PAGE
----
Saturday, November 8th at the Museum of flight will forever be known as Dreamliner Day. This Seattle aviation museum is known for many examples of aircraft built in the Seattle area, such as the first 747, the prototype 737, and the only remaining Boeing 80A. But now the Museum has it’s own Boeing 787 Dreamliner, the first museum in the world to have such an aircraft.
When Boeing rolled out this particular 787, ZA003, it was destined for the test program. Once it had finished its time in the program, it was fitted with a full passenger cabin. This aircraft was also one that caused some original controversy on this blog due to the paint scheme. It was repainted from the Boeing Test livery (that is still being used on ZA004 to this day) to the “Dreamliner” livery, the same one used on the first 787. This was in preparation for the most famous piece of ZA003’s history, the Dream Tour.
ZA003 spent a good six months touring the world, visiting far away countries, touting the aircraft’s game-changing features, but also allowing the airlines to get their first glimpses of the aircraft they had purchased. The livery it wore for this Dream Tour is what ZA003 still wears, down to the tail logos of the airlines who purchased the aircraft at the time, all 56 of them. But ZA003 sat in storage in Moses Lake, WA, for quite some time, awaiting what could have been a sad, sad future – turned into scrap metal (well, mostly scrap carbon fiber). Then the aircraft was rescued – the final flight from Moses Lake back to Boeing Field would be the last-ever flight of this aircraft, as it flew to its new home just down the street from Boeing’s Flight Test Center.
Before 7:00 am on Saturday morning, ZA003 was towed down the taxiway at Boeing Field to the parking lot of the Museum of Flight. It was a foggy morning, and as the aircraft rolled in it was eeirly quiet, as though everyone knew this was an important, yet solemn occasion. ZA003 is the first of three aircraft being donated by Boeing to museums around the world (no other details unfortunately given, but I wouldn’t mind betting ZA001 will be heading to the Smithsonian Udvar Hazy Center at Dulles Airport). Currently, ZA001 and ZA002 are in storage at Palmdale, CA.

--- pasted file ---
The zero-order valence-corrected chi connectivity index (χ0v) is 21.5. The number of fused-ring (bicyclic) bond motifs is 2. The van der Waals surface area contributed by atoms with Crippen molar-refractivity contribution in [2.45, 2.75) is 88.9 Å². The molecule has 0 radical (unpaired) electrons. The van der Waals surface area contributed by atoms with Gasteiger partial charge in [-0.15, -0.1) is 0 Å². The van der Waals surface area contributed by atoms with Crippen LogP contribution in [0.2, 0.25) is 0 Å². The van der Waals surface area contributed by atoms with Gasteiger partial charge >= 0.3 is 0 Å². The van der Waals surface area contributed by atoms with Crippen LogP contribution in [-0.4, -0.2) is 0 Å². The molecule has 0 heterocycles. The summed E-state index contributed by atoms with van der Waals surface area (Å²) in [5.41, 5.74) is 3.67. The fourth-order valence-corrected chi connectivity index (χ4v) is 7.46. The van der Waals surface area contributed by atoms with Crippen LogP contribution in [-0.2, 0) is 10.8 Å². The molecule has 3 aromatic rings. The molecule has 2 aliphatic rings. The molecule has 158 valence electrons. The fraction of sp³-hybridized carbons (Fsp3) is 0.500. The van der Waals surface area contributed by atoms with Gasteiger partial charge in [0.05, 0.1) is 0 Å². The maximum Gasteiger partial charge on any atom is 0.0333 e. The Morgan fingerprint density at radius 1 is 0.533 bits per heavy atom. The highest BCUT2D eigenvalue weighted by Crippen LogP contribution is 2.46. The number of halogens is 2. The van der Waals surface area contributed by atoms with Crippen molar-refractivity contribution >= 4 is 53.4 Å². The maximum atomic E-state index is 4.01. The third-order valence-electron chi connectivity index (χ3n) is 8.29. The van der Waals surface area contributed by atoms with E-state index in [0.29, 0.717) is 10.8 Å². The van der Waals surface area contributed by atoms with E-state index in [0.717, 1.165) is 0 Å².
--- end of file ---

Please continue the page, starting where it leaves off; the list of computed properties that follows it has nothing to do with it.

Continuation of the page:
The aircraft was handed over by Boeing in a large ceremony attended by crowds of onlookers. Pieces of 787 memorabilia were brought off the aircraft by pivotal Boeing 787 program members and handed over to docents, staff, and volunteers of the museum, ready to be added to the collection. Senior Curator of the Museum of Flight, Dan Hagedorn, said that ZA003 is a curator’s dream. “An artifact is a man-made article of great historical significance,” he continued, “that (aircraft) outside is one of the finest examples of an artifact.”
The aircraft was opened for display, with the first person onboard being June Boeing, wife to the son of aviation pioneer William Boeing. As the public explored the aircraft, they could check out the business class cabin and a small economy cabin as well. This was also the first aircraft to have a full passenger fit out onboard, including the signature 787 grand entryway and LED lighting. The electrostatic window shades were also in operation so the public could see just how these unique windows functioned. At the back of the plane was a large open area, one that will be fitted to replicate the test equipment that was in place originally.
ZA003 is a unique aircraft, one that flew countless hours, not only as a test aircraft, but as a show piece for Boeing. This aircraft has now found a fantastic home at the Museum of Flight, and although it is being removed from public display from the 10th to the 21st of November, don’t worry – it will be back. After the 22nd of November, ZA003 is going to be put on permanent display, ready for generations of people to see just how amazing this game-changing aircraft really is.